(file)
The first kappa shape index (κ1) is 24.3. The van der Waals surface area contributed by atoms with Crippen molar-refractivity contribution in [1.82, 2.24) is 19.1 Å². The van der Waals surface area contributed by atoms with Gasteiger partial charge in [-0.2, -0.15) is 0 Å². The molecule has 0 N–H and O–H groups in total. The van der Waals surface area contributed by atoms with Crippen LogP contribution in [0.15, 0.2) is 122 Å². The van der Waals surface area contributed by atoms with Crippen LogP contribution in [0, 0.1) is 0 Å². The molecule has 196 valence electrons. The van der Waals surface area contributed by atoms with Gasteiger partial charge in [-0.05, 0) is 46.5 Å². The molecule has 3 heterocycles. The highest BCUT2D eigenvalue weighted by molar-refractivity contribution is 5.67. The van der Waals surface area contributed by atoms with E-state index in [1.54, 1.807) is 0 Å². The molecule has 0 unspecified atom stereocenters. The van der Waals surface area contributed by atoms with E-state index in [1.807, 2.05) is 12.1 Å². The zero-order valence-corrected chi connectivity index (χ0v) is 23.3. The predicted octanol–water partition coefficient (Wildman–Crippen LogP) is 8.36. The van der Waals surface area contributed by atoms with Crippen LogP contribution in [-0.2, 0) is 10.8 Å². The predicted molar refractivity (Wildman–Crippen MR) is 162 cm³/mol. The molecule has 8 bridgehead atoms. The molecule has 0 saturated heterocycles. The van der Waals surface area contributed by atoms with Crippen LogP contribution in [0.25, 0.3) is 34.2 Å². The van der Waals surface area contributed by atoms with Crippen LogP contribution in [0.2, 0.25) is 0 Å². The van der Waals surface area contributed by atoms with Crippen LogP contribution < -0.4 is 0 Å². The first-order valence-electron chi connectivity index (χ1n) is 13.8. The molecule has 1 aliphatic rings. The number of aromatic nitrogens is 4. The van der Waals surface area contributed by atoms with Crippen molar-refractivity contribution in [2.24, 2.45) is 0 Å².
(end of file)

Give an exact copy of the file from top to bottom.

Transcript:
The first kappa shape index (κ1) is 24.3. The van der Waals surface area contributed by atoms with Crippen molar-refractivity contribution in [1.82, 2.24) is 19.1 Å². The van der Waals surface area contributed by atoms with Gasteiger partial charge in [-0.2, -0.15) is 0 Å². The molecule has 0 N–H and O–H groups in total. The van der Waals surface area contributed by atoms with Crippen LogP contribution in [0.15, 0.2) is 122 Å². The van der Waals surface area contributed by atoms with Crippen LogP contribution in [0, 0.1) is 0 Å². The molecule has 196 valence electrons. The van der Waals surface area contributed by atoms with Gasteiger partial charge in [-0.05, 0) is 46.5 Å². The molecule has 3 heterocycles. The highest BCUT2D eigenvalue weighted by molar-refractivity contribution is 5.67. The van der Waals surface area contributed by atoms with E-state index in [1.54, 1.807) is 0 Å². The molecule has 0 unspecified atom stereocenters. The van der Waals surface area contributed by atoms with E-state index in [1.807, 2.05) is 12.1 Å². The zero-order valence-corrected chi connectivity index (χ0v) is 23.3. The predicted octanol–water partition coefficient (Wildman–Crippen LogP) is 8.36. The van der Waals surface area contributed by atoms with Crippen LogP contribution in [-0.2, 0) is 10.8 Å². The predicted molar refractivity (Wildman–Crippen MR) is 162 cm³/mol. The molecule has 8 bridgehead atoms. The molecule has 0 saturated heterocycles. The van der Waals surface area contributed by atoms with Crippen LogP contribution in [0.25, 0.3) is 34.2 Å². The van der Waals surface area contributed by atoms with Crippen LogP contribution in [0.2, 0.25) is 0 Å². The van der Waals surface area contributed by atoms with Crippen LogP contribution < -0.4 is 0 Å². The first-order valence-electron chi connectivity index (χ1n) is 13.8. The molecule has 1 aliphatic rings. The number of aromatic nitrogens is 4. The van der Waals surface area contributed by atoms with Crippen molar-refractivity contribution in [2.24, 2.45) is 0 Å².